We must do what we can to stay positive in times of difficulty. Writes Annie Button. The future of the planet is why so many of us now are rolling our sleeves up and implementing sustainable changes in our lives to make a difference. However, the changes we are beginning to see in the ways we purchase and recycle, from individuals to industry-wide behaviour, will have to continue and accelerate for climate change to be lessened.
The UK government has pledged to produce net zero emissions by 2050 but it can still seem like a long way off. That is naturally a cause for concern among those of us who are trying our best to reduce our impact now, almost 30 years before this deadline. This can lead to frustrations and negative feelings but we are taking a closer look at the ways we can cope with eco-anxiety in today’s world.
What is eco-anxiety?
While the term ‘eco-anxiety’ isn’t something that can yet be diagnosed by a medical professional, it is used to describe feelings of distress, fear and anxiety that people may feel when thinking about climate change.
This form of anxiety may manifest itself in mild feelings of distress that can come and go, or more severely where the sufferer is consumed by their fear for the planet. Thankfully, help is at hand and these techniques can help alleviate any sensations of anxiety you may be feeling about the environment.
Spending time in and connecting with nature
A great place to start trying to reduce your eco-anxiety is in nature itself. Nature is therapeutic for us and has been proven to reduce feelings of anxiety and depression while generating positive emotions such as joy and calmness.
Simply going for a walk can make a positive impact on your mental health but if you would like to strengthen your connection with nature then consider doing some gardening or planting a tree. You can also use your energy to help restore local green areas through rubbish collection to ensure wildlife can thrive and they remain a pleasant place for us all to visit.
Living in alignment with your values
We can make a difference to climate change through the actions we take so it’s important to help ease feelings of eco-anxiety by living in alignment with your values. Look inside and decide if there is more you can do in your life to lower your impact.
If you feel you are doing enough, which is totally acceptable, then it’s important to own that decision and absolve yourself of guilt. There is only so much within our own control and learning to accept that is an important step in easing your climate change anxiety. You can also use those feelings of anxiety to help you take action against climate change.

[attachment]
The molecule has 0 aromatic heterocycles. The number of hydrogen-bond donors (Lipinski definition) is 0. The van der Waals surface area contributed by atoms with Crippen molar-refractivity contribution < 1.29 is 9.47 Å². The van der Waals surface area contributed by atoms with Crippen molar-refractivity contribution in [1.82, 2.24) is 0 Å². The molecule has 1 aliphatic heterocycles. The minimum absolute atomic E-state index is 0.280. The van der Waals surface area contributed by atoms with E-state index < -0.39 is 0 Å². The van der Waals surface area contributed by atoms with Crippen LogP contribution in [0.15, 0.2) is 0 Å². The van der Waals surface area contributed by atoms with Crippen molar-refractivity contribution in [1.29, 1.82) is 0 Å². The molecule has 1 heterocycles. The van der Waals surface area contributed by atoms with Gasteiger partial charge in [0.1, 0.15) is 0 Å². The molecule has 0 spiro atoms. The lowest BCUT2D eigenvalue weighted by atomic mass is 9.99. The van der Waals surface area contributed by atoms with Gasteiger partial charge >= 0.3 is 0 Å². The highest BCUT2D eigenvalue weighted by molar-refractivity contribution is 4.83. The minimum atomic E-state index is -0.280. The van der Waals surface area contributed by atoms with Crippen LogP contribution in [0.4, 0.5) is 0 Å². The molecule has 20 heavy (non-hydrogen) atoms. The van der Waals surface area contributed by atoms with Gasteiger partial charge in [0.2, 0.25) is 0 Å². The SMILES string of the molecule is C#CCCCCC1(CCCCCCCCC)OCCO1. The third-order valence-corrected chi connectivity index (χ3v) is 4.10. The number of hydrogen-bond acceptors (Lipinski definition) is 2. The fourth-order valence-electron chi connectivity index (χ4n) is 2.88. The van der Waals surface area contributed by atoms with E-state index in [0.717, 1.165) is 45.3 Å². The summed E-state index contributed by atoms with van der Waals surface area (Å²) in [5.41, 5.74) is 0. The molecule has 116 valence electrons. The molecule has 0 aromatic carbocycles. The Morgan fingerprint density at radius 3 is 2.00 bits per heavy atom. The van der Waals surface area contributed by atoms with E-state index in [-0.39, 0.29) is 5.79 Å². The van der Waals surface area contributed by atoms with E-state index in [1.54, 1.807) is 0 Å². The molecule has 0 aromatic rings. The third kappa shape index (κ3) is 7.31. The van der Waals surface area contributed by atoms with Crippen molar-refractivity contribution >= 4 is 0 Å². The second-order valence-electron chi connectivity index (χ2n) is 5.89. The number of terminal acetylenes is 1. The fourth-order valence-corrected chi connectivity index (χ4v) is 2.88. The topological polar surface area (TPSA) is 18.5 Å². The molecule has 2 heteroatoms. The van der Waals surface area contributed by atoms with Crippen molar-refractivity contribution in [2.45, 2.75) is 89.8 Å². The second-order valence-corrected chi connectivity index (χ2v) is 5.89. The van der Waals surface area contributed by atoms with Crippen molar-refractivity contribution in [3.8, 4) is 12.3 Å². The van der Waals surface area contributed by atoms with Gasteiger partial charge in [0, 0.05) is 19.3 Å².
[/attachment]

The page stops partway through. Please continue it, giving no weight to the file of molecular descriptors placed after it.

Anxiety can be closely linked to feelings of a lack of control but that negative energy can be translated into something positive if channelled in the right way. This could be finding a new cause to champion or volunteering some of your time to work closely with an environmental charity or organisation. By taking positive action when feelings of eco-anxiety enter your mind you can take that negativity and use it constructively.
Not suppressing your emotions
Commonly, the fears brought about by anxiety are greater than the actual threat but, given the size of the planet, the same argument is harder to make for anyone suffering from eco-anxiety. As such, trying to suppress your feelings of fear about the environment is unlikely to succeed but a more appropriate approach would be to engage in some mindfulness activities.
Mindfulness is a practice that encourages the practitioner to accept the feelings they have and wake up to what is happening in the present moment without judging it. It is about accepting what you are feeling and finding a way within yourself to positively move forwards. However, it can still be a bit intense so de-stressing mindfulness activities that can help you reduce anxiety and take your mind off what is troubling you are also time well spent.
Simple de-stressing mindfulness activities to reduce anxiety include:
- Drawing and colouring
- Going for a walk
- Guided meditation
- Take time for a cup of tea
- Digital detoxing
- Keeping a journal
Seeking professional help if overwhelmed
If you find that your feelings of anxiety are persistent or overwhelming, then anxiety counselling can help you. Visiting a medical professional for anxiety counselling can reduce the fatigue you may feel from worrying and stressing about the environment. Anxiety counselling can also help build a reliable tool kit to manage current and future stress situations effectively and confidently.
From learning what the triggers are to your feelings of anxiety to developing an understanding of how to get yourself out of certain situations, counselling can make a difference. The act of speaking and opening up about your feelings of anxiety can help you to deal with them better as you release the tension rather than keeping everything bottled up inside.
Finding like-minded people
A community of like-minded people can reinvigorate your desire to continue creating effective climate change. Being able to share techniques and advice about living sustainably, such as foraging tips, can help you to feel like there is positive change happening in the world. Getting involved with groups of like-minded people not only helps to reduce feelings of loneliness but also allows you to share your concerns and anxieties with them.
It’s important to note that you are not alone, and others feel the same way as you do. Finding and connecting with like-minded people can help you to find friends with the same values, share how you feel and celebrate your climate change success stories. From groups passionate about recycling, reusing and reducing to online communities sharing their adventures from around the world, feeling part of a social group can help you to take control back in your day-to-day life.